What are you going to do about it? is the question of to-day. It was asked once of our city in taunting defiance by a band of political cutthroats, the legitimate outgrowth of life on the tenement-house level. Law and order found the answer then and prevailed. With our enormously swelling population held in this galling bondage, will that answer always be given? It will depend on how fully the situation that prompted the challenge is grasped. Forty per cent of the distress among the poor, said a recent official report, is due to drunkenness. But the first legislative committee ever appointed to probe this sore went deeper down and uncovered its roots. The “conclusion forced itself upon it that certain conditions and associations of human life and habitation are the prolific parents of corresponding habits and morals,” and it recommended “the prevention of drunkenness by providing every man a clean and comfortable home. Years after, a sanitary inquiry brought to light the fact that “more than one-half of the tenements with two-thirds of their population were held by owners veto trade the keeping of them a business, generally a speculation. The owner was seeking a certain percentage of his outlay, and that percentage very rarely fell below fifteen percent, and frequently exceeded thirty . . . The complaint was universal among the tenants that they were entirely smeared for, and that the only answer to their requests to have the place put in order by repairs and necessary improvements was that they must pay their rent or leave. The agent’s instructions were simple but emphatic: “’Collect the rent in advance, or, failing, eject the occupants’” Upon such a stock grew this upas-tree. Small wonder the free is bitter. The remedy that shall be an effective answer to the coming appeal for justice must proceed from the public conscious. Neither legislation nor charity can cover the ground. The greed of capital that wrought the evil must itself undo it, as far as it can now be undone. Homes must be built for the working masses by those who employ their labor; but tenements must cease to be “good property” in the old heartless sense. “Philanthropy and five percent” is the penance exacted.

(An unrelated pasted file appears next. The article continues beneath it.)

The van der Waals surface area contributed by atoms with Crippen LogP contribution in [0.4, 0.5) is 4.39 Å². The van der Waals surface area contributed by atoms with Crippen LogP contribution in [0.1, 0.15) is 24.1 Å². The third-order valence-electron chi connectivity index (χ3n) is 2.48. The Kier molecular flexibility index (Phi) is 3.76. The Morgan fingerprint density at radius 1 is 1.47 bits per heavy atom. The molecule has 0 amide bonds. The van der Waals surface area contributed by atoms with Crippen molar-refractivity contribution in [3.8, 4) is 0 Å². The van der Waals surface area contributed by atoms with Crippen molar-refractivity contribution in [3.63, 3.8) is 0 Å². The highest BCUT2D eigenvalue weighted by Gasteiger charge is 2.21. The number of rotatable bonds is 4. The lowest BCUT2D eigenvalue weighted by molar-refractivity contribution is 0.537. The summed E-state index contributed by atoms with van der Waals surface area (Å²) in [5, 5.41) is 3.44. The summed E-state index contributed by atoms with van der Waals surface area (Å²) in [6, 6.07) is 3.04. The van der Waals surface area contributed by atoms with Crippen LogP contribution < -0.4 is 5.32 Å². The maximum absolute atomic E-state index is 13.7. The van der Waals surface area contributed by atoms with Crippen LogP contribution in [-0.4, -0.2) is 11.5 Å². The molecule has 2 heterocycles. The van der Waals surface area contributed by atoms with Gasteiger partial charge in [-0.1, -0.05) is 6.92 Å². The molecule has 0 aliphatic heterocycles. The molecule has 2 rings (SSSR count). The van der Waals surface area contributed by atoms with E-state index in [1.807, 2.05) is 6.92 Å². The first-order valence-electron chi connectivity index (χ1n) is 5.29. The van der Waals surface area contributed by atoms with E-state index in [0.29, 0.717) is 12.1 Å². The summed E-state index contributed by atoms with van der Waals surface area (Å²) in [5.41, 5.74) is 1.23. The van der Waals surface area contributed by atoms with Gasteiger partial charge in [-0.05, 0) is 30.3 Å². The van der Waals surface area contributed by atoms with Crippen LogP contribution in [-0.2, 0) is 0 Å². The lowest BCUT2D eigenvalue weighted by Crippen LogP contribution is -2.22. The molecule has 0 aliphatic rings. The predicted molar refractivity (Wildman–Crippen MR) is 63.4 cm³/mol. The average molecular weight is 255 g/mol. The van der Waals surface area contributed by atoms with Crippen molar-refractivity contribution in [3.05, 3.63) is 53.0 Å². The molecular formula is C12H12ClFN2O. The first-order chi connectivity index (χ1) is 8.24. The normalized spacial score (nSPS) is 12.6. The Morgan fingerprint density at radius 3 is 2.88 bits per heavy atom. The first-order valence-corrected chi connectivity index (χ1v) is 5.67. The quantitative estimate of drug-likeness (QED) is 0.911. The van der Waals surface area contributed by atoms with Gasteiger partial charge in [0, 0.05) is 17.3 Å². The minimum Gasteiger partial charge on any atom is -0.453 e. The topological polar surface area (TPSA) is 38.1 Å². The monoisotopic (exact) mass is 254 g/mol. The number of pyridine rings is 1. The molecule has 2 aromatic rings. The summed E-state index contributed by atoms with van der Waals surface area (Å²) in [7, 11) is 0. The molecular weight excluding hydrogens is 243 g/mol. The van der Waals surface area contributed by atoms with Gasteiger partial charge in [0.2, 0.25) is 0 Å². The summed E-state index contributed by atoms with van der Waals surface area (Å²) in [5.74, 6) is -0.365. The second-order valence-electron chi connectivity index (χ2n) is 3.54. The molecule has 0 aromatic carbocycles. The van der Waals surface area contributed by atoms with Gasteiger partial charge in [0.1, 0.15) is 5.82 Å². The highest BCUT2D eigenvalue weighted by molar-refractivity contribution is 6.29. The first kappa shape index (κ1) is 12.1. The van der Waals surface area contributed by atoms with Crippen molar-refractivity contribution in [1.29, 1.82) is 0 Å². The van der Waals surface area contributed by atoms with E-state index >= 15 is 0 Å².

If this is true from a purely economic point of view, what then of the outlook from the Christian standpoint? Not long ago a great meeting was held in this city, of all denominations of religious faith, to discuss the question how to lay hold of these teeming masses in the tenements with Christian influences, to which they are now too often strangers. Might not the conference have found in the warning of one Brooklyn builder, who has invested his capital on this plan and made it pay more than a money interest, a hint worth heeding: “How shall the love of God be understood by those who have been nurtured in sight only of the greed of man?”
- Jacob Riis - How the Other Half Lives (1890).